The CFHTLS real time analysis system: “optically selected GRB afterglows”
Overview and performance
Laboratoire d'Astrophysique de Toulouse-Tarbes, Observatoire Midi-Pyrénées (CNRS-UMR5572/Université Paul Sabatier Toulouse III), 14 avenue Édouard Belin, 31400 Toulouse, France e-mail: email@example.com
2 Observatoire de Haute-Provence, 04870 Saint-Michel l'Observatoire, France
3 Centre d'Étude Spatiale des Rayonnements, Observatoire Midi-Pyrénées (CNRS/UPS), BP 4346, 31028 Toulouse Cedex 04, France
4 Canada-France-Hawaii Telescope Corp., Kamuela, HI 96743, USA
Accepted: 13 August 2006
Aims.We describe a deep and wide search for optical GRB afterglows in images taken with MegaCAM at the Canada France Hawaii Telescope, within the framework of the CFHT Legacy Survey.
Methods.This search is performed in near real-time thanks to a Real Time Analysis System (RTAS) called “Optically Selected GRB Afterglows”, which has been installed on a dedicated computer in Hawaii. This pipeline automatically and quickly analyzes Megacam images to construct catalogs of astronomical objects, and compares catalogs made from images taken at different epochs to produce a list of astrometrically and photometrically variable objects. These objects are then displayed on a web page to be characterized by a member of the collaboration.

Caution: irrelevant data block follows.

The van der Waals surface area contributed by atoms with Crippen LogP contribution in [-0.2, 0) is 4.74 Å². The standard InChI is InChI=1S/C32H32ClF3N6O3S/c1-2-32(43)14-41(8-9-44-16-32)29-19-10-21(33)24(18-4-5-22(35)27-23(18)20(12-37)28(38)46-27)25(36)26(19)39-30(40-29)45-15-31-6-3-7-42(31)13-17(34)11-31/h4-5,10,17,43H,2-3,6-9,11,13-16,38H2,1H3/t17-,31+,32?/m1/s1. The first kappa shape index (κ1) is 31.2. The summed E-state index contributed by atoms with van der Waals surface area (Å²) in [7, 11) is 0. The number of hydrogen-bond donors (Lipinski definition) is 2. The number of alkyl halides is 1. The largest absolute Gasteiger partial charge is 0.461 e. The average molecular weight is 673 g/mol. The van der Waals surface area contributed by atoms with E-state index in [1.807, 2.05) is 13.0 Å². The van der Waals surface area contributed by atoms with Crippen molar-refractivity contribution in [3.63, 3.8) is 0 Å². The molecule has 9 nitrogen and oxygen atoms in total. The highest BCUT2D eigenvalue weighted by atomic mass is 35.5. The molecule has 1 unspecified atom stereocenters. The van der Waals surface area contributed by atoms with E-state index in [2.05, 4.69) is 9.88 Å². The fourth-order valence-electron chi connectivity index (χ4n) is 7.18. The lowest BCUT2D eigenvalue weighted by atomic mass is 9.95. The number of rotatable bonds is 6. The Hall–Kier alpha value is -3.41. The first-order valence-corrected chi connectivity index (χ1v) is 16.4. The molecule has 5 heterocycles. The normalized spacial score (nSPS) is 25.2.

Results.In this paper, we comprehensively describe the RTAS process from image acquisition to the final characterization of variable sources. We present statistical results based on one full year of operation, showing the quality of the images and the performance of the RTAS. The limiting magnitude of our search is r' = 22.5 on average and the observed area amounts to 1178 square degrees. We have detected about 13 106 astronomical sources of which about 0.01% are found to vary by more than one tenth of a magnitude. We discuss the performance of our instrumental setup with a sample of simulated afterglows. This sample allows us to compare the efficiency of our search with previous works, to propose an optimal observational strategy, and to discuss general considerations on the searches for GRB optical afterglows. We postpone to a forthcoming paper the discussion of the characterization of variable objects we have found, and a more detailled analysis of the nature of those resembling GRB afterglows.
Conclusions.The RTAS has been continuously operating since November 2004. Each month 15–30 square degrees are observed many times over a period of 2–3 nights. The real-time analysis of the data has revealed no convincing afterglow candidate so far.
Key words: gamma rays: bursts / methods: data analysis / techniques: image processing
© ESO, 2006